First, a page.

I am a junior in a BSN program in Cali, and I want to challenge the LVN boards while still pursuing my BSN. I was just wondering if anyone on the board had tried this before? When I told my instructor about it she said she did not know if it was possible, but after I researched the board of nursing web site, I found out I could.
So, I know some of you may be wondering why I would want to do such a thing right? Well, to start with I am not failing, instead I am earning A's and B's in my nursing classes. However, I feel that if I can get a year of med/sug experience as an LVN while in school I would transition better into the ICU when I graduate the BSN program. Yes, I could do a year of med/surg when I am done with BSN and then transition into ICU, but I think that would take longer.
So, the question is have you, or do u know anyone who has tried this before? And if you haven't I would still love to hear your opinion on this. Thank u all, CIAO
Oct 23, '06
I sat the NCLEX-PN while I was in my ADN program (as soon as I had the requirements to do so). Was very glad I did. Worked as an PCT, sat the PN, worked as an LPN at the same place, and then when I got my RN, stayed there as an RN. I think it made a real difference to have that extra experience while I finished my RN program. I was the only one in my class that did it but I figured, why not?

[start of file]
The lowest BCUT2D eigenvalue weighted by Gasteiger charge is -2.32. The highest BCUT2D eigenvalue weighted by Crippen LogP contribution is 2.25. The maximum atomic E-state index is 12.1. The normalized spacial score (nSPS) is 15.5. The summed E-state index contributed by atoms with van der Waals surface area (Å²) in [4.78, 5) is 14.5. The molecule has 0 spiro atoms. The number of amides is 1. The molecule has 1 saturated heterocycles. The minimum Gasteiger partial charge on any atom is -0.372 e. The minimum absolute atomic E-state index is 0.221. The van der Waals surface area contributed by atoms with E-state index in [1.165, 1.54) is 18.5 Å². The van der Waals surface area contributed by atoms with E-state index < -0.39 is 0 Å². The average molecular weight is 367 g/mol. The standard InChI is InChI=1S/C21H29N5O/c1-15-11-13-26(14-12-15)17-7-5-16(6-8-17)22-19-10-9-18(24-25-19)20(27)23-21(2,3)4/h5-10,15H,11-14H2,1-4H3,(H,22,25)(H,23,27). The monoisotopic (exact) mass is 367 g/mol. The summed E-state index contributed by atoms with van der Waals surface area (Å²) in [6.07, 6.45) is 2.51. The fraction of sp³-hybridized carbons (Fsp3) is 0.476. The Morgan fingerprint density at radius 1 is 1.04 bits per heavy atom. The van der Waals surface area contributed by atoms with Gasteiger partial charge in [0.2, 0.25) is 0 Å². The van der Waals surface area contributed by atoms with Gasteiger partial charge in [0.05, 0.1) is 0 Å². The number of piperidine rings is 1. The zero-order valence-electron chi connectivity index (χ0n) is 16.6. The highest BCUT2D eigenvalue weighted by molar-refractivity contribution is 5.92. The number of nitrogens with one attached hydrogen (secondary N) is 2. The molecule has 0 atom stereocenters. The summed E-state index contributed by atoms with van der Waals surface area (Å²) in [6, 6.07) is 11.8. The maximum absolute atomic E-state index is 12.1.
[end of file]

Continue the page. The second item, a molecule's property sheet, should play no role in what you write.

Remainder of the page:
Oh and when I went for jobs, the employer counted my LPN time toward experience, which I thought was cool.
Oct 24, '06
Cool! Thanks for answering. I'll jump on it as soon as I finish peds next quarter. CIAO
Oct 24, '06
But please do not call it "Challenging" the boards, you have to have completed the required amount of hours in order to be able to sit for the exam. You are stiing for it, the same as any other nurse that completed the appropriate amount of hours in an approved nursing school.
The only ones that can truly "challenge" the PN exam, are those that were corpsmen in the military, and that can be done only in California and Virginia. And licenses obtained that way are noever endorseable to another state.
But be aware that each state has its own requirements on this, as well as the curriculum in your school must be acceptable to CA BRN after you complete the junior year of school.
You may also want to check out some of the mentoring programs in the hospitals in your area, they are available only to RN students, and not if you had your LVN. Especially if you want to go to some of the specialty areas. Salaries for LVNs are not much different from the nurse tech positions and you may find yourself losing out on some excellent opportunities. Also there are very few LVN positions available in hospitals in CA anymore.
Please do some further checking before signing on the dotted line and see what will be available to you with the LVN and what will be available to you as a student.
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